Humboldt County natives are a dichotomous bunch — loggers, hippies and Native Americans — each group with its own powerful relationship to the land.

The area is sparsely populated, especially by California standards: 126,000 in the whole county. Humboldt’s largest town, Eureka, has fewer than 30,000 residents.

Depending on your interests, the smaller towns south of Eureka might be worth a stop. Scotia is among the few remaining company-owned logging towns, with historic wood buildings and a small museum. RV parking is easiest at Hoby’s Market and Deli, just a few steps from Scotia’s sights.

Antique shops line the main street of Ferndale, five miles west of 101, many in Victorian houses restored in icing-sweet pastel hues.

The town offers RV parking two blocks from downtown; just follow the signs. For a sit-down meal, Curley’s Grill serves a wide range of dishes in a dining room with Victorian touches; the friendly servers are happy to offer tourist advice.

In Loleta, the Loleta Cheese Factory offers daily demonstrations and tastings of their 24 varieties of Cheddar and Monterey Jack.

Eureka is mostly a place to fuel up and stock the larder, but there are a few attractions. Its restored Victorian homes include the Carter Mansion on Humboldt Bay.

Old Town Eureka, the newly gentrified waterfront along the bay, boasts antique stores, restaurants and little shops. Its narrow streets aren’t suitable for big rigs, though. Three major Indian tribes call Humboldt County home: the Wiyot, Yurok and Hoopa. To learn more about them, visit the Clark Historical Museum on the corner of Third and E Streets. The Northern California Indian Development Council gift shop on F Street sells Native-made gifts, such as pottery, baskets, jewelry and art.

Downtown but right on 101 North/Fifth Street (at G Street), the Philly Cheese Steak Shoppe is worth a stop for homesick Philadelphians. The restaurant ships its key ingredients from Philly, including Amoroso rolls, and it also sells the delectable Tastykake snack cakes. There’s even a replica Liberty Bell.

A few blocks north on 101/ Fifth Street, the North Coast Co-op sells organic groceries, many locally made products and produce. In March, they sell locally harvested oysters by the dozen. Eureka also has a Safeway and Costco off 101.

Woodley Island Marina is a nice detour with docks full of boats. HumBoats rents canoes, kayaks and sailboats, plus guides. Its restaurant, Café Marina, serves breakfast, lunch and dinner and offers the catch of the day (often for sale on the docks as well).

Just north of Eureka lies Arcata, home of Humboldt State University and Wildberries, the area’s best gourmet grocery, with a full range of take-out and a branch of Ramone’s bakery and coffee shop inside.

From April to November, Arcata’s town square hosts a farmers market at 9 a.m. on Saturdays; parking may be a challenge.

For a sense of the activism the area is known for, visit the North Coast Environmental Center. For more than 30 years, this coalition has been at the center of the region’s environmental protection issues, including the redwoods, the rivers and endangered species.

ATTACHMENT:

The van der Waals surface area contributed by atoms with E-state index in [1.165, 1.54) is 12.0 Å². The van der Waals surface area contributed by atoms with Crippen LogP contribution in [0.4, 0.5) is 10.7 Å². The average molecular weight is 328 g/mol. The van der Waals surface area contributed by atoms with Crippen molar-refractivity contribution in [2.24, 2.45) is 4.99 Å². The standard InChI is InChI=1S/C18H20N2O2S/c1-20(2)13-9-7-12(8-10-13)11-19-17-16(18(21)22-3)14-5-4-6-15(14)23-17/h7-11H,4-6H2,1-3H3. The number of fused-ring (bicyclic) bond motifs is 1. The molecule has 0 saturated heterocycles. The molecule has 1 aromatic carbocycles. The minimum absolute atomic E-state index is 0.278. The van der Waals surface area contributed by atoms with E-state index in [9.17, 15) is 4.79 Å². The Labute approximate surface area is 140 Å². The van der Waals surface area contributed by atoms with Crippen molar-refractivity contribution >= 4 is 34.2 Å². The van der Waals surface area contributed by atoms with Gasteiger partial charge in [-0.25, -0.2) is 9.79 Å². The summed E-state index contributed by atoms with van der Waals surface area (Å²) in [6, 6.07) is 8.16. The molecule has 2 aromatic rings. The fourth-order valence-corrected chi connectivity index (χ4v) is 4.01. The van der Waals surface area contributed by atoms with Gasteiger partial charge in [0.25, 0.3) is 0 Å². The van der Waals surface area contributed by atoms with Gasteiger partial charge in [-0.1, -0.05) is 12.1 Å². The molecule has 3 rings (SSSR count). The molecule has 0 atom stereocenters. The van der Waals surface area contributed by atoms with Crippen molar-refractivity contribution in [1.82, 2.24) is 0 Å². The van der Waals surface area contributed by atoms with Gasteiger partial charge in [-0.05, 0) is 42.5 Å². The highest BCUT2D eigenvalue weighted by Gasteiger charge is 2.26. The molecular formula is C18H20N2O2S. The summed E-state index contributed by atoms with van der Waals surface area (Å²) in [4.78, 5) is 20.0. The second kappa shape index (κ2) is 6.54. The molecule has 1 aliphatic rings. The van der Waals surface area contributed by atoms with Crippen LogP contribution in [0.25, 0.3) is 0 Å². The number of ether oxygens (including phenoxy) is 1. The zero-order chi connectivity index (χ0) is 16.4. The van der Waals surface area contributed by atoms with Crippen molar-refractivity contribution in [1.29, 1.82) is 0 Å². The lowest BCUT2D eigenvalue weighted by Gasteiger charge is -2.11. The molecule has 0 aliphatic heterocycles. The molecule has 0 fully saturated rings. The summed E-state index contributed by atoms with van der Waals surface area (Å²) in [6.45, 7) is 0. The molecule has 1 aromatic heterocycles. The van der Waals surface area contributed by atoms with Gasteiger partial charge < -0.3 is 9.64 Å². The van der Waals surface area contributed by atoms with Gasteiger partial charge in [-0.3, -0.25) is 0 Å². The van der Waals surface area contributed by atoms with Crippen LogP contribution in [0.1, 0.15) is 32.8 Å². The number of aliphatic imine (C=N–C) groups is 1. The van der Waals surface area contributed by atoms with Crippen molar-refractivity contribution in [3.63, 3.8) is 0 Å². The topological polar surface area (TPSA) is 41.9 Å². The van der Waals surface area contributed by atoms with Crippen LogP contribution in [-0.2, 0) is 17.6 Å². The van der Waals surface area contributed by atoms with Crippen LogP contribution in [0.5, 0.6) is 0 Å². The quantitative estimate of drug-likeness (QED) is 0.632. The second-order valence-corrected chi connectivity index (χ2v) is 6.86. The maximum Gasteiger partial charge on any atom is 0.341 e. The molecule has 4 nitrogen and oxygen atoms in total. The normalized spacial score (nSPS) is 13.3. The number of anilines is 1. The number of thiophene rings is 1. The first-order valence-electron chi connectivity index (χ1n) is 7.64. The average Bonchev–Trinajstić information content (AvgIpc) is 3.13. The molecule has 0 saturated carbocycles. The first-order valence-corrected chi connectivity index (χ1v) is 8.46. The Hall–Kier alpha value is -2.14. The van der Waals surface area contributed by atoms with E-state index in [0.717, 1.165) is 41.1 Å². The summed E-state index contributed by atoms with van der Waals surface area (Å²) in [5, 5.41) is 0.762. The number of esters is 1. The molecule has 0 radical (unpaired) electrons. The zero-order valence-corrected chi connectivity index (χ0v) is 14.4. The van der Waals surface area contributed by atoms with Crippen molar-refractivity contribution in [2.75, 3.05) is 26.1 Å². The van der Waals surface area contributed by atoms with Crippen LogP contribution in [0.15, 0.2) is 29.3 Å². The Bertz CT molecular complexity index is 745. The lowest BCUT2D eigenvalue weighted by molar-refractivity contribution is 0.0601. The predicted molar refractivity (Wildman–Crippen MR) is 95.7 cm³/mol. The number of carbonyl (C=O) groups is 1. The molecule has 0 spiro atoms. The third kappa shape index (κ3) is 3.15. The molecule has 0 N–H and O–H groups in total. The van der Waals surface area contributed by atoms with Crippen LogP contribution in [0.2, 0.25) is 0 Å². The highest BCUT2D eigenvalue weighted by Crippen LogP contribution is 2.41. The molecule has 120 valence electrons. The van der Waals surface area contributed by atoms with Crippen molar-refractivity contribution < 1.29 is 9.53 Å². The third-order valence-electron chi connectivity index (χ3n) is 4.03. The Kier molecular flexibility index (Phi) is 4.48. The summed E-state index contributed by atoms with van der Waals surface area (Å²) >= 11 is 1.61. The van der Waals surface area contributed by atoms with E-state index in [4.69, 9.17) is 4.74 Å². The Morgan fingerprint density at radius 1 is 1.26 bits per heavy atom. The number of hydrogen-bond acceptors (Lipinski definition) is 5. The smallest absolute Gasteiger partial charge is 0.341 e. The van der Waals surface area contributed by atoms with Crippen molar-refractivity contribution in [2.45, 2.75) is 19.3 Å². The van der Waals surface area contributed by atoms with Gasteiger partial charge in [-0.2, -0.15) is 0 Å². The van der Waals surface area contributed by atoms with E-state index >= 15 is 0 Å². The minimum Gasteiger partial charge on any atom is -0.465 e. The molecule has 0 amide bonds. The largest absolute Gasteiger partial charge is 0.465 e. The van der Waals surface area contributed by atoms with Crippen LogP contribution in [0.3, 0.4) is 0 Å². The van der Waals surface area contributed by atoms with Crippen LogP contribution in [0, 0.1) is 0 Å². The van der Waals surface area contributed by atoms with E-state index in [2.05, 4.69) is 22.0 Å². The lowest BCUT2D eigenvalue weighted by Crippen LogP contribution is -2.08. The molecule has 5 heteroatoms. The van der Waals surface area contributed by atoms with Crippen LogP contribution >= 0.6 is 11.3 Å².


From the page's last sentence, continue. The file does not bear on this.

An international draw for birders is the Arcata Marsh and Wildlife Sanctuary. A former landfill that locals cleaned up, it’s now home to fish, native vegetation and more than 150 species of birds and is on the Pacific Flyway.

On Water

The swath of land we’ve traveled is part of California’s Redwood Coast, but in truth not much oceanfront is RV-accessible.

The old roads leading to the Lost Coast towns of Shelter Cove and Petrolia are full of such hairpin turns that no one we spoke to would recommend them for your rig. If you’re towing a car, the drive from 101 at Garberville to Shelter Cove is 25 miles, and takes at least an hour. Your reward is charter fishing and good fish and chips at the campground store.

But feel free to concentrate on the inland portion. If you’re driving up the coast, you’ve already enjoyed spectacular ocean views in Mendocino County and can anticipate lovely beaches in Trinidad, just north of Arcata, where puffins are known to romp on the rocks.

The Eureka area does have a few waterfront diversions on the south spit that divides Humboldt Bay from the ocean.

Opened in the 1890s, the Samoa Cookhouse is worth a stop for the history as much as the food. The West’s last surviving cookhouse, all meals are served family-style; there’s a history museum, too. The cookhouse offers ample RV parking.

Traveling down the spit, Samoa Dunes Recreation Area is home to both an endangered plant area (40 acres) and off-highway vehicle terrain (215 acres).

“Fourth of July, Memorial Day. This place is packed,” says Bill Gibert of Redding, who’s staying at the adjacent campground in his travel trailer with his wife, Sally.

He gestures around a near-empty lot. “It gets crazy down here: all the motorcycles and quads. Sometimes they let people park down the middle, and an extra row, with no water hookup.”

Sandy Ingraham, recommends the dunes at Manila just a few miles north. “I’ve never seen so much sand with no one on it,” she marvels. “You should plan for a day there.

“Stop at the community center, and just walk west, and don’t give up,” she advises. “And remember where you put in, so you can find your way back.”